The longtime lead vocalist for Krautrock pioneers Can, Kenji "Damo" Suzuki was born in Japan on January 16, 1950. An expatriate street poet inspired by Jack Kerouac's On the Road, he spent the better part of the late 1960s wandering through Europe, and while busking outside a cafe in Munich in May of 1970 was discovered by Can members Holger Czukay and Jaki Liebezeit; asked to replace the group's former frontman Malcolm Mooney, Suzuki joined them onstage that very night, making his recorded debut later that same year on the LP Soundtracks. With Suzuki in the lineup, Can produced its most enduring and innovative work, including classic LPs like 1971's Tago Mago, 1972's Ege Bamayasi and 1973's Future Days; however, upon completing work on the latter, he left the band to become a Jehovah's Witness. Absent from music for a decade, in 1983 Suzuki began showing up unannounced to perform at shows by the band Dunkelziffer, eventually joining the group full-time and recording a pair of LPs; in 1998, he founded the Damo's Network label, issuing a series of live recordings including V.E.R.N.I.S.S.A.G.E., Seattle and the seven-CD box set P.R.O.M.I.S.E..
This is the new Dragon Dao Yin DVD which is an updated edition of our previous DVD release. Now extended to three discs worth of information this DVD contains demonstrations of the various exercises contained within the partner book ‘The Four Dragons – Clearing the Meridians and Awakening the Spine in Nei Gong’ which is published by Singing Dragon.
A Pouting Grimace is the audacious new release from pianist/composer Matt Mitchell, whose prior release Vista Accumulation (Pi 2015) The New York Times calls “a bold signature” that “simmers with deep intensity.” Not only is he one of the most in-demand pianists in jazz – Mitchell plays in bands such as Tim Berne’s Snakeoil, Steve Coleman’s Natal Eclipse, the Dave Douglas Quintet, John Hollenbeck’s Large Ensemble, Jonathan Finlayson’s Sicilian Defense, Rudresh Mahanthappa’s Birdcalls, and David Binney’s Quartet — he has established himself as a composer of bold distinction. Substantial in scope, the album, which features twelve musicians: five woodwinds, four percussionists, harp, bass, and the leader on piano, Prophet 6, and electronics, weaves an intricate web of off-kilter rhythms and logical frenzy. Produced by the acclaimed guitarist/composer David Torn, the work is completely beyond genre, a daring tour de force that headily mines the interstice between precision-plotted compositions and the thrill of improvisation.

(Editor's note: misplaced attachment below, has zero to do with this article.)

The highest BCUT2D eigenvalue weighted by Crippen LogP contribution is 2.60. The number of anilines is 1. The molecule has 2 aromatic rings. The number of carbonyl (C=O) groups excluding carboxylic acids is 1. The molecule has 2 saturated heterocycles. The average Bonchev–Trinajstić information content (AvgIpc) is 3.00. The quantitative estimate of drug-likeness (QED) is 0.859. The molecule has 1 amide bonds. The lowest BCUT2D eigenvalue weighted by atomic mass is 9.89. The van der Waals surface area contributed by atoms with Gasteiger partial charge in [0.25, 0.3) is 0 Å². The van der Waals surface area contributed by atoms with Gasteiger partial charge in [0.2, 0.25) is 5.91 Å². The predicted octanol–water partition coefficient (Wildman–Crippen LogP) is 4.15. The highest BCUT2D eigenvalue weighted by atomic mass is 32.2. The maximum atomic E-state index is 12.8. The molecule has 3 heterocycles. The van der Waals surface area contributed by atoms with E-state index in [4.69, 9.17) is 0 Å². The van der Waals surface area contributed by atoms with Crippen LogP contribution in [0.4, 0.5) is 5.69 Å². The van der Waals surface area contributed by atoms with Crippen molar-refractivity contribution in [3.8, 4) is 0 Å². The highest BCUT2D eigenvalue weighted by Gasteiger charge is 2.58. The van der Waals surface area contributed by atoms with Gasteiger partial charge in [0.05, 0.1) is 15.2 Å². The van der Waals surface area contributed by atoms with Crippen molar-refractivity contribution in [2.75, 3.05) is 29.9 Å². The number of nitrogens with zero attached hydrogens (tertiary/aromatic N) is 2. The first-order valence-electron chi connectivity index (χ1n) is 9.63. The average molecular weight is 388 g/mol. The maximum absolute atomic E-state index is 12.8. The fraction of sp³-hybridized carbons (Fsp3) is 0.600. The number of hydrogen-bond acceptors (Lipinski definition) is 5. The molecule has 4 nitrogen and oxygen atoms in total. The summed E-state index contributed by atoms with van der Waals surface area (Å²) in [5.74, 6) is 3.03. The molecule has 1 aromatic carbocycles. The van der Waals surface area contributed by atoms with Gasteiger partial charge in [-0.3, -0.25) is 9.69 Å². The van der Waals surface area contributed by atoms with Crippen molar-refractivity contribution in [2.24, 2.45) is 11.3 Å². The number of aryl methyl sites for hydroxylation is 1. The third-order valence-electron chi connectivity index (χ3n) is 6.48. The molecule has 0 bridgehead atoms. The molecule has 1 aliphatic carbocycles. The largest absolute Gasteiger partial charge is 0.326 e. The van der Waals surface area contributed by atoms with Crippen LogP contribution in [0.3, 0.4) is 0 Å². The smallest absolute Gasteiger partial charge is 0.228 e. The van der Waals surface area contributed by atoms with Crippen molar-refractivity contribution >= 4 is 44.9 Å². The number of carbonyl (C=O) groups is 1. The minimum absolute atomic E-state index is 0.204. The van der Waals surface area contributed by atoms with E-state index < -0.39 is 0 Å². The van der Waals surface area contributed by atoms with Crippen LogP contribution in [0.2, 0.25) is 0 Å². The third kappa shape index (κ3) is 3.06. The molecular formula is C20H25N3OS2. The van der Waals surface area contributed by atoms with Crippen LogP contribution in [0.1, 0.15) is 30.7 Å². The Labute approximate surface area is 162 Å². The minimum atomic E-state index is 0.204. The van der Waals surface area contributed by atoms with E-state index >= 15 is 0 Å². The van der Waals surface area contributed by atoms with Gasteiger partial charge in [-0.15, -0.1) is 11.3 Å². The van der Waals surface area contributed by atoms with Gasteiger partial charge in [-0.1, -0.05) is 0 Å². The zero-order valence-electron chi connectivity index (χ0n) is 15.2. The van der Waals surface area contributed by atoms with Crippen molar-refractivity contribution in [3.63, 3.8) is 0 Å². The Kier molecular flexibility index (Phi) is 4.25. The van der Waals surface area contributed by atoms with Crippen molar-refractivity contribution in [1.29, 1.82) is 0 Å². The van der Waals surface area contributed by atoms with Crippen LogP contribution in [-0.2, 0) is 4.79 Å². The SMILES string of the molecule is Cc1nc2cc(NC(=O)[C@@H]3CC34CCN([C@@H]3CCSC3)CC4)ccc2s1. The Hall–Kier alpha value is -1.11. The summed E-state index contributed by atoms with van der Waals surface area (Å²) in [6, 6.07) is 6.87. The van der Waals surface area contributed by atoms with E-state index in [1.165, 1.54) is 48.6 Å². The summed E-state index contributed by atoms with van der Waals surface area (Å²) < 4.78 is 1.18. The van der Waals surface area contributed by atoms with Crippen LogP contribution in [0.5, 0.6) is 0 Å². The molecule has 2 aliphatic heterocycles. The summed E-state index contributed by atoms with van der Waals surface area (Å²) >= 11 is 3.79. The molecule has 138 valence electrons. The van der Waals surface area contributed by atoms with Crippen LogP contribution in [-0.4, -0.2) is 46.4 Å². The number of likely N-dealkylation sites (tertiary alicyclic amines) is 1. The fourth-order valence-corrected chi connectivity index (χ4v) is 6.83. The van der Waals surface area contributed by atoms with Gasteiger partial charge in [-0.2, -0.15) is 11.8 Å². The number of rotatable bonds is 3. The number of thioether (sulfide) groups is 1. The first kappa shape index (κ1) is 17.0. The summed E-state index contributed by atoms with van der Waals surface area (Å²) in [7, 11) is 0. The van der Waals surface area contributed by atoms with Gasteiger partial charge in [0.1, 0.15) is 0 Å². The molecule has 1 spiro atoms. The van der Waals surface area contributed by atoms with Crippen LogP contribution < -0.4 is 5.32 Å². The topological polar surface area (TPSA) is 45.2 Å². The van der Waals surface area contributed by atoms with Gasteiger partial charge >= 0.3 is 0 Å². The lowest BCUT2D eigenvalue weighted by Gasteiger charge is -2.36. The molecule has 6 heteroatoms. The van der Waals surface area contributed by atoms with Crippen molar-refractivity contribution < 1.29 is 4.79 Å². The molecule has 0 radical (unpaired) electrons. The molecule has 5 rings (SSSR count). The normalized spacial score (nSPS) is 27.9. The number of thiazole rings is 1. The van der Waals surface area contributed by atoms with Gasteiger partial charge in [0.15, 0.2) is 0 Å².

Features 24 bit digital remastering. Comes with a description. In the early '60s, bassist Red Mitchell and tenor saxophonist Harold Land co-led a quintet in Los Angeles. The group did not catch on but they did record one Atlantic set that has been reissued on CD. In addition to the co-leaders, the quintet included trumpeter Carmell Jones, pianist Frank Strazzeri, and drummer Leon Pettis, and, although their original program of six songs was comprised entirely of group originals, the music falls easily into the hard bop area with plenty of fine solos and swinging ensembles. This is a fine effort from a group that deserved greater recognition at the time.
Lee Konitz has been a constant explorer throughout most of his career, never satisfied with a standard approach or falling into a rut with a particular instrumentation. This 1974 duo session with bassist Red Mitchell, which focuses exclusively on the works of Cole Porter, is one great example. With an inventive accompanist like Mitchell spurring him on, the alto saxophonist is able to work magical variations of the familiar Porter works, while Konitz retains his remarkable dry signature tone.
This three CD boxed set features a number of live recordings of Joni from concerts and sessions recorded for FM Broadcast in the 1960s, 70s, 80s and 90s. Starting with a number of live cuts from shows she performed in the mid to late 1960s, her full set from the Newport Folk Festival in 1968, and a couple more cuts recorded in the early 1970s, Disc One provides an excellent introduction to the girl s live material from that early era. Moving on to Disc Two we are now in the early 1980s.